The American healthcare system is a unique and complex network of private and public actors. The United States spends more on health care than any other country globally, but various problems within its insurance model also hamper it.
One major issue is what experts refer to as “healthcare fraud,” which includes everything from billing for services that weren’t performed to billing for more expensive services than those that were performed.
According to Ileana Hernandez of Manatt, Phelps & Phillips, “No other industry is as highly regulated as healthcare. Everyone from physicians and hospital administrators to pharmaceutical companies and medical device manufacturers must comply with a complex and ever-changing maze of federal and state regulation.”
Hernandez is a member of the firm’s healthcare litigation practice, where she defends claims involving hospitals and physicians in both federal and state courts. She also represents clients in False Claims Act cases and other whistleblower retaliation matters that allege unfair pay practices, including those under the Stark Law, the Anti-Kickback Statute, and the False Claims Act.
Hernandez says, “As a result of these regulations, the healthcare industry spends more than $30 billion yearly on compliance efforts.”
She adds that it’s essential for providers to understand what is expected of them under the law to avoid engaging in fraud.
“The most important [thing is] to make sure that you’re billing for the right thing and at the right rate,” says Hernandez.
She says providers should keep detailed records of what services were performed and who was treated and maintain policies and procedures that safeguard against fraud. “You can’t just bill for everything under the sun and expect the government to pay for it,” she says.
Hernandez recalls a case in which her client, a prominent New York City hospital, had been accused of billing for services never performed.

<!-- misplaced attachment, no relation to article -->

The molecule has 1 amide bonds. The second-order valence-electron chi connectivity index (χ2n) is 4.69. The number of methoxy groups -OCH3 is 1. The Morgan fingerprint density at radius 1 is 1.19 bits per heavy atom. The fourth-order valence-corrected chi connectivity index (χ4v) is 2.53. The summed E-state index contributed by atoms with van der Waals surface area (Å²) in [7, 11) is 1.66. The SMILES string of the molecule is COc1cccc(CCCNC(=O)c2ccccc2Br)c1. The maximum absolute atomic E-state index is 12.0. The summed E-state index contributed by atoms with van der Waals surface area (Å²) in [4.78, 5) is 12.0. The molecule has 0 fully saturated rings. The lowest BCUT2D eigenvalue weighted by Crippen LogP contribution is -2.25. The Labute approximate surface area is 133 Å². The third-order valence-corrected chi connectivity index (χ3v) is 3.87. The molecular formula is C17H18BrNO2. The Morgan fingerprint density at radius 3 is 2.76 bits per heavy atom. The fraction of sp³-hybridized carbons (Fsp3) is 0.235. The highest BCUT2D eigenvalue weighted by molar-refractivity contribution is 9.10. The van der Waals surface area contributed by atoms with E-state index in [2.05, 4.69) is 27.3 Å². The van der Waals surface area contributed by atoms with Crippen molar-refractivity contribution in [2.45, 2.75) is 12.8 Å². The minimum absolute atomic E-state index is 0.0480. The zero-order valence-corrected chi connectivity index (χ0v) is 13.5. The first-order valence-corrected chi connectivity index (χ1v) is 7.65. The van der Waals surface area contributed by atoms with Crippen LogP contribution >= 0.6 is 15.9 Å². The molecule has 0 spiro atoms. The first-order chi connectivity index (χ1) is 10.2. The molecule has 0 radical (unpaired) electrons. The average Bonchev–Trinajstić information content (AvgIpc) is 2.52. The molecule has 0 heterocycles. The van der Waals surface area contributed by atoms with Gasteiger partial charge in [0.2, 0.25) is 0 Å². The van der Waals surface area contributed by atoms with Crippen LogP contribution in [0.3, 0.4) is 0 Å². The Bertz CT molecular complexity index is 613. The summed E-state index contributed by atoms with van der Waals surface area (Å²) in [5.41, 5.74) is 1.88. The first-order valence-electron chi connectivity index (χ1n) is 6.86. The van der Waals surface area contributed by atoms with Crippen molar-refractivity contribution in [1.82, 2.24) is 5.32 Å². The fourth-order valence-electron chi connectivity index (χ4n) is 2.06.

“We investigated the problem and found that there was poor record-keeping going on at the facility,” she says. “The employees were entering things into the computer system that didn’t match what was on paper.”
She says her client instituted an automated tracking system to keep better records and worked out a settlement with the government. “You want to make sure you’re able to show not only that you were following policies but also why it’s appropriate for the government to pay for what they’re paying for,” she adds.
Hernandez says because of the existing regulations, providers must be more vigilant than ever about following proper procedures to avoid facing costly litigation or settlements. “This is not something you set and forget about,” she says. “You have to constantly review your compliance efforts because new regulatory issues arise all the time.”
In closing, Hernandez says, “Healthcare fraud is an area that deserves significant attention. While it is impossible to eliminate all healthcare fraud, good policies and procedures will help minimize the risk of engaging in wrongful conduct.”
She also advises providers to seek legal counsel when they have questions about the regulations that impact their practices, noting that many attorneys provide free consultations. “I’d suggest they meet with somebody to talk about what they’re doing and get some insight on whether what they’re doing is appropriate,” she says.